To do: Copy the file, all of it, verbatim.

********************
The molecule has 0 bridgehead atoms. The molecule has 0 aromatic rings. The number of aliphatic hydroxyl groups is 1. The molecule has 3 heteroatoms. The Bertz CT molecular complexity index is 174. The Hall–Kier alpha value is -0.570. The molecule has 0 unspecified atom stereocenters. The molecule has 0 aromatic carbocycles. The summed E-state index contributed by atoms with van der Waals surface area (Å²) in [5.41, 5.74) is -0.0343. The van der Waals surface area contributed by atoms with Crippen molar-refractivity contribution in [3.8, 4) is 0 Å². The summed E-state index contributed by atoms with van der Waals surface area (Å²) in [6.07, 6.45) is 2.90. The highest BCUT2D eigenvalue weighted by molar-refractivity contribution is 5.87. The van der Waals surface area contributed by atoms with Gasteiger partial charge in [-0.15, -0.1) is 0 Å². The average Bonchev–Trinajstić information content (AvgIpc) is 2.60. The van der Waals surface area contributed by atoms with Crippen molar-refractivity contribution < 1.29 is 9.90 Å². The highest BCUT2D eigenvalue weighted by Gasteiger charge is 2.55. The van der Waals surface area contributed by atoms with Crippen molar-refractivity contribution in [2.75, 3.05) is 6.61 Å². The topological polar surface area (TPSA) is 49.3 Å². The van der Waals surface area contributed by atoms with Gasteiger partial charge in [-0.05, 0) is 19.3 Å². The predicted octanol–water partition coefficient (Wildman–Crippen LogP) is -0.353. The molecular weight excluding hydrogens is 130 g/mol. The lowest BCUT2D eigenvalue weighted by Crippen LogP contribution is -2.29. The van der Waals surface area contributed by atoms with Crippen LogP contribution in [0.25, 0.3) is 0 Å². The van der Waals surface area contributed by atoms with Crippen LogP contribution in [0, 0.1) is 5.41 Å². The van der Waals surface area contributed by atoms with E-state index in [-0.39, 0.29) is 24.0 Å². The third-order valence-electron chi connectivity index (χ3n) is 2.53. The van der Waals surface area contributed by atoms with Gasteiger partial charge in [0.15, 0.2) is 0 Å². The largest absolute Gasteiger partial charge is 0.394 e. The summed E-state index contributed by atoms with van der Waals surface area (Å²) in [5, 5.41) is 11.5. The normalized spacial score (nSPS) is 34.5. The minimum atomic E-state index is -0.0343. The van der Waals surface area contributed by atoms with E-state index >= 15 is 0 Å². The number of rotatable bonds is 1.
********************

The molecule has 0 bridgehead atoms. The molecule has 0 aromatic rings. The number of aliphatic hydroxyl groups is 1. The molecule has 3 heteroatoms. The Bertz CT molecular complexity index is 174. The Hall–Kier alpha value is -0.570. The molecule has 0 unspecified atom stereocenters. The molecule has 0 aromatic carbocycles. The summed E-state index contributed by atoms with van der Waals surface area (Å²) in [5.41, 5.74) is -0.0343. The van der Waals surface area contributed by atoms with Crippen molar-refractivity contribution in [3.8, 4) is 0 Å². The summed E-state index contributed by atoms with van der Waals surface area (Å²) in [6.07, 6.45) is 2.90. The highest BCUT2D eigenvalue weighted by molar-refractivity contribution is 5.87. The van der Waals surface area contributed by atoms with Gasteiger partial charge in [-0.15, -0.1) is 0 Å². The average Bonchev–Trinajstić information content (AvgIpc) is 2.60. The van der Waals surface area contributed by atoms with Crippen molar-refractivity contribution < 1.29 is 9.90 Å². The highest BCUT2D eigenvalue weighted by Gasteiger charge is 2.55. The van der Waals surface area contributed by atoms with Crippen molar-refractivity contribution in [2.75, 3.05) is 6.61 Å². The topological polar surface area (TPSA) is 49.3 Å². The van der Waals surface area contributed by atoms with Gasteiger partial charge in [-0.05, 0) is 19.3 Å². The predicted octanol–water partition coefficient (Wildman–Crippen LogP) is -0.353. The molecular weight excluding hydrogens is 130 g/mol. The lowest BCUT2D eigenvalue weighted by Crippen LogP contribution is -2.29. The van der Waals surface area contributed by atoms with Crippen LogP contribution in [0.25, 0.3) is 0 Å². The van der Waals surface area contributed by atoms with Crippen LogP contribution in [0, 0.1) is 5.41 Å². The van der Waals surface area contributed by atoms with E-state index in [-0.39, 0.29) is 24.0 Å². The third-order valence-electron chi connectivity index (χ3n) is 2.53. The van der Waals surface area contributed by atoms with Gasteiger partial charge in [0.15, 0.2) is 0 Å². The largest absolute Gasteiger partial charge is 0.394 e. The summed E-state index contributed by atoms with van der Waals surface area (Å²) in [5, 5.41) is 11.5. The normalized spacial score (nSPS) is 34.5. The minimum atomic E-state index is -0.0343. The van der Waals surface area contributed by atoms with E-state index >= 15 is 0 Å². The number of rotatable bonds is 1.